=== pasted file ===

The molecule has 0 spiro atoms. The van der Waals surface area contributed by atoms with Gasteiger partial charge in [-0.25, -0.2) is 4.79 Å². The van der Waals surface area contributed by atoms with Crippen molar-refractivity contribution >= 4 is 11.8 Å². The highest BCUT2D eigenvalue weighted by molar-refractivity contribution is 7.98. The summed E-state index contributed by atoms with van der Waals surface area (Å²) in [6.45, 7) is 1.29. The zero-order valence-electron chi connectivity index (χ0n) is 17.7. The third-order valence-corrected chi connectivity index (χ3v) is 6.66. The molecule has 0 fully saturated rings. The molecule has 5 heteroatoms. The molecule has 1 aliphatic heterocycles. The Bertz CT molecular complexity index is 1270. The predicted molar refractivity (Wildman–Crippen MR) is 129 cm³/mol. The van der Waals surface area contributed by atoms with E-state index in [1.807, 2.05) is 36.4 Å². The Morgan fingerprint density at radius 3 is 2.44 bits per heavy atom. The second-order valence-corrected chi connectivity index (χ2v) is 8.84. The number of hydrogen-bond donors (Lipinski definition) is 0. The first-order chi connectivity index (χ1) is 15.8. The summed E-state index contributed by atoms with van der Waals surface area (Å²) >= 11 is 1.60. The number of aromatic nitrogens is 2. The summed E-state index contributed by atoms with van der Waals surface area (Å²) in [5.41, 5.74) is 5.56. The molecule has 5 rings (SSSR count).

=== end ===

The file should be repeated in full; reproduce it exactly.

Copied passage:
The molecule has 0 spiro atoms. The van der Waals surface area contributed by atoms with Gasteiger partial charge in [-0.25, -0.2) is 4.79 Å². The van der Waals surface area contributed by atoms with Crippen molar-refractivity contribution >= 4 is 11.8 Å². The highest BCUT2D eigenvalue weighted by molar-refractivity contribution is 7.98. The summed E-state index contributed by atoms with van der Waals surface area (Å²) in [6.45, 7) is 1.29. The zero-order valence-electron chi connectivity index (χ0n) is 17.7. The third-order valence-corrected chi connectivity index (χ3v) is 6.66. The molecule has 0 fully saturated rings. The molecule has 5 heteroatoms. The molecule has 1 aliphatic heterocycles. The Bertz CT molecular complexity index is 1270. The predicted molar refractivity (Wildman–Crippen MR) is 129 cm³/mol. The van der Waals surface area contributed by atoms with E-state index in [1.807, 2.05) is 36.4 Å². The Morgan fingerprint density at radius 3 is 2.44 bits per heavy atom. The second-order valence-corrected chi connectivity index (χ2v) is 8.84. The number of hydrogen-bond donors (Lipinski definition) is 0. The first-order chi connectivity index (χ1) is 15.8. The summed E-state index contributed by atoms with van der Waals surface area (Å²) >= 11 is 1.60. The number of aromatic nitrogens is 2. The summed E-state index contributed by atoms with van der Waals surface area (Å²) in [5.41, 5.74) is 5.56. The molecule has 5 rings (SSSR count).